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Bryan Ferry live!

| October 12, 2011 | 2 Comments

As the singer of Roxy Music, Bryan Ferry’s already earned seminal status in the glam, art-rock and new-wave worlds, though he continues to make sophisticated strides in his solo career. Touring behind his first non-covers collection in eight years, Olympia (Virgin), marks a suave and soulful evolution for the veteran, who through two hours, spellbinded Chicago’s Civic Opera House on the 11th.
 
The elegant nature of the venue fit perfectly within Ferry’s stylish pop/rock blend, which spanned the man through today, along with several well-tailored covers. Roxy Music was the first point of business in his 40-year flashback via the suave synths of “The Main Thing,” followed by the soothingly hypnotic solo songs “I Put A Spell On You,” and “Slave To Love,” alongside a sophisticated stab at Bob Dylan’s “Just Like Tom Thumb’s Blues” (one of multiple selections from 2007’s Dylanesque).
 
No matter what musical hat he was wearing, Ferry appeared just as debonair as the day he debuted, sauntering through his own “Don’t Stop The Dance,” treating Dylan’s “Make You Feel My Love” as a beautiful lullaby, and glamming up his delivery across Roxy’s “If There Is Something.” Yet it was Neil Young’s “Like A Hurricane” that took charge of the first set, not only because of Ferry’s flawless delivery, but also his six-piece band’s ability to put a seductive bounce in its step.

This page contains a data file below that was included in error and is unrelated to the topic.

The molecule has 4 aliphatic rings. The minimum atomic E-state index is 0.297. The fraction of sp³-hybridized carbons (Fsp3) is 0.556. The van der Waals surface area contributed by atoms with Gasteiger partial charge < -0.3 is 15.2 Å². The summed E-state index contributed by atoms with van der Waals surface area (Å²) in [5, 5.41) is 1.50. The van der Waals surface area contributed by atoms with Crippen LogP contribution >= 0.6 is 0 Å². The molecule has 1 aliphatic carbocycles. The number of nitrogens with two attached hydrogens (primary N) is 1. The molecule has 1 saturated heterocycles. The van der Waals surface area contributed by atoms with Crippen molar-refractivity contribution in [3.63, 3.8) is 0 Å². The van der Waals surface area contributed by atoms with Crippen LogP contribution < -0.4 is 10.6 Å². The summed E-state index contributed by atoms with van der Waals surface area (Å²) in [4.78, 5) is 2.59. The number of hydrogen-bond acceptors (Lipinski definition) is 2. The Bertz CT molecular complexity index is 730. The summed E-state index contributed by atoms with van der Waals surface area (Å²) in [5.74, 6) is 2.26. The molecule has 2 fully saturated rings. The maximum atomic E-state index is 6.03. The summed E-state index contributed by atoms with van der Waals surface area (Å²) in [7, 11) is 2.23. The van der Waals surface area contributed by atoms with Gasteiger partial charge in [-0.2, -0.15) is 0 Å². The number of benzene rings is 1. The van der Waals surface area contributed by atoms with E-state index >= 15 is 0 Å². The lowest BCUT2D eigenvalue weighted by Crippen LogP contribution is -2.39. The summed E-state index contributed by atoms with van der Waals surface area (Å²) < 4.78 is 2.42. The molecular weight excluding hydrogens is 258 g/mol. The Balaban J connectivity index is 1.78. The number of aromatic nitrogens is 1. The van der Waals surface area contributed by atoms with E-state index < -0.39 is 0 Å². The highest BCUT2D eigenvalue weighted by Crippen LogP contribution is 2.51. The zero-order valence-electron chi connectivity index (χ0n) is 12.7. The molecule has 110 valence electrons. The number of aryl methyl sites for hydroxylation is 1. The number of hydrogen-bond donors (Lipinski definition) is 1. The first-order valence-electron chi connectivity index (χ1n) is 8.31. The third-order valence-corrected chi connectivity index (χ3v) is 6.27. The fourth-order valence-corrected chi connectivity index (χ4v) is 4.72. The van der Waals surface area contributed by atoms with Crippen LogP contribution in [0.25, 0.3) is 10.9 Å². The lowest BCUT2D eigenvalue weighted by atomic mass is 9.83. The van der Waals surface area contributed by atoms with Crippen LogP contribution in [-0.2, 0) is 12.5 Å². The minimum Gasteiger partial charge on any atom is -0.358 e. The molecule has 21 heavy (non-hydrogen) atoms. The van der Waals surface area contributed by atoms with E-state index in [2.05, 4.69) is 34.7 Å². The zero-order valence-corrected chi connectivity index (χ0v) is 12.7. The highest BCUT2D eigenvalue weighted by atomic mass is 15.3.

After an intermission, the 66-year-old unfurled two of his best new cuts, sounding absolutely ageless on the charging “You Can Dance” and casually crooning his way through “Reason Or Rhyme.” Yet it was myriad Roxy memories that truly ushered in a spirit of celebration, from the sublime “Avalon” to the gliding pop pleasantry “My Only Love” and the sputtering “Love Is The Drug.”
 
The last three songs found Ferry switching back to his personal spin on others’ oldies, starting with Wilbert Harrison’s R&B staple “Let’s Stick Together” and transitioning tenderly towards John Lennon’s “Jealous Guy.” Throw in the rarely performed Sam & Dave soul standard “Hold On (I’m Coming),” and Ferry didn’t just demonstrate a mastery of his own material, but the ability to browse all the greats that came before him, concurrently serving as one of this century’s greatest innovators and supreme interpreters.
 
— Andy Argyrakis

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Category: Featured, Live Reviews, Weekly

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  1. Robert Gordon says:

    Great review of an amazing show. It had been more than 10 years since a Ferry show in Chicago but it was well worth the wait.

  2. kate mckinnon says:

    I loved the show as well. I was at the last Chicago Ferry show as well, when he toured Mamouna and introduced us all to Combustible Edison.

    This one was.. glorious.

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